On the impact of stress and burnout on the workforce and how stigmas associated with mental health and seeking support still hinder many Americans from reaching out for help.

Although mental health is something that is coming more into the forefront, it sadly is still stigmatized. Seeking support early on in times of stress and burnout greatly reduces the impact of these challenges, especially considering the root of burnout is often stress.

When working with my clients, it is essential that we get to the root of their stress in order for them to properly address and resolve these negative feelings. The longer you wait to address the stress, the more challenging this can become. Unfortunately, it is common for people to feel a sense of shame surrounding reaching out for help and the fear that others in the workplace will find out. I see time and time again clients coming to see me who are in a full-blown crisis. They wait until things are catastrophic before they seek help, instead of when they notice the first signs of an issue.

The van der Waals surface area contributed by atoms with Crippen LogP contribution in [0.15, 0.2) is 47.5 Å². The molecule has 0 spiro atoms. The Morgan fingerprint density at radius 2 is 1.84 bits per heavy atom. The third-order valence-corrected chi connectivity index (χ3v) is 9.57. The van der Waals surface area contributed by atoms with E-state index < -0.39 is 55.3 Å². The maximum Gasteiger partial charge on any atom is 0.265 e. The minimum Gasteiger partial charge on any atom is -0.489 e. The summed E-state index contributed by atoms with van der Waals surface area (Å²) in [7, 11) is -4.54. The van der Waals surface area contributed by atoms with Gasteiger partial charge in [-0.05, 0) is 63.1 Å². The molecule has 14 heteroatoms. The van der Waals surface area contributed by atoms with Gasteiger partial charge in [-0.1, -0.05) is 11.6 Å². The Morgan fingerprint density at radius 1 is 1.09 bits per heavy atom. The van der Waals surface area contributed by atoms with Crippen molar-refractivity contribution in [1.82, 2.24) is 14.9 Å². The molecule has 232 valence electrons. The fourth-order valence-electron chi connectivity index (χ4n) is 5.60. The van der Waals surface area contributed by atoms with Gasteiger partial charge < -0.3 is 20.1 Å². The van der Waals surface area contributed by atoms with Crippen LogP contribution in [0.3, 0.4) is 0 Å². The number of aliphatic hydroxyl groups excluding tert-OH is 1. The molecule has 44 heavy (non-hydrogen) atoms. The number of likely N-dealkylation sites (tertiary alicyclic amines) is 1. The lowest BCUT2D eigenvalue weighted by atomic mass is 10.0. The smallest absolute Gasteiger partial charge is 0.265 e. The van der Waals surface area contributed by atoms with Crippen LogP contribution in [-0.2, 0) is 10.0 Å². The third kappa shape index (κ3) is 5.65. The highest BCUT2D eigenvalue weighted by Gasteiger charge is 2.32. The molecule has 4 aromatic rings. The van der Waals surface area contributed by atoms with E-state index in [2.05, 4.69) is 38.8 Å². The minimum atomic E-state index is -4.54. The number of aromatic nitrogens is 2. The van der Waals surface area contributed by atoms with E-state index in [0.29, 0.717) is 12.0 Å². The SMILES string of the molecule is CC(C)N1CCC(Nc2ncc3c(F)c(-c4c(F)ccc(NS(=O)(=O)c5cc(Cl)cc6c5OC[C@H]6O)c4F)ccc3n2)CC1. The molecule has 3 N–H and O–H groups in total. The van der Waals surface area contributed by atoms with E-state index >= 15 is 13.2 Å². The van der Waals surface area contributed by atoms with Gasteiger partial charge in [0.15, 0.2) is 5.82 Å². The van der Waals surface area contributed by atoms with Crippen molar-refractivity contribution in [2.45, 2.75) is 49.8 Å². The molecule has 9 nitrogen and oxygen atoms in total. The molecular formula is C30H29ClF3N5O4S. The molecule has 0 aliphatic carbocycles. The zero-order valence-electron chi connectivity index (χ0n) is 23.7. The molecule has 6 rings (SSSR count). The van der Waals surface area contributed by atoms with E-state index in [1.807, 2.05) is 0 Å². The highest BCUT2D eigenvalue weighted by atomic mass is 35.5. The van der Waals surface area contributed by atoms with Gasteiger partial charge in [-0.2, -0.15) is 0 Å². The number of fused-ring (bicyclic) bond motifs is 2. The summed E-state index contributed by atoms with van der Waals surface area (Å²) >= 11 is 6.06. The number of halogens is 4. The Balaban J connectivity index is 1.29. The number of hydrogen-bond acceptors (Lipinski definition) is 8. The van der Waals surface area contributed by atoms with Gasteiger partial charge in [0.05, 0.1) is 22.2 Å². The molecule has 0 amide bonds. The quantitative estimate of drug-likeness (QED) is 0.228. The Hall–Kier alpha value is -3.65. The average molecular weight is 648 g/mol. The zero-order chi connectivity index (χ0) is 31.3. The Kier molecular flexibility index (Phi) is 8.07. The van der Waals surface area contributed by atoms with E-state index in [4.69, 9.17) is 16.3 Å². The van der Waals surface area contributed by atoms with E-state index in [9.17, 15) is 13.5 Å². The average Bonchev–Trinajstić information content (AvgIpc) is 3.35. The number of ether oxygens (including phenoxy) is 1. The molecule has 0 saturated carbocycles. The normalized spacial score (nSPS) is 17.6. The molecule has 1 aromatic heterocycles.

I recommend to my clients that they seek out listening services, such as Listeners On Call, at the first signs of stress. Having someone available to listen in the heat-of-the-moment can oftentimes defuse the situation completely, instead of letting the overwhelming feeling of frustration grow. It’s important to note that listening services are anonymous and include the added benefit of being available on-demand. 

How providing employees with resources that give them a place to feel heard and understood can decrease turnover rates and foster healthier and happier employees

Employee retention has a definite correlation to how well supported they feel in the workplace. Even small investments which help an employee feel valued and respected can make a huge difference in the likelihood they will choose to stay with a company. It continues to surprise me how these obvious support channels are overlooked, with so much attention given to physical well-being and much less to the mental well-being of employees. Progressive companies have started to understand the importance of this investment at the same time younger employees are growing to expect these types of benefits.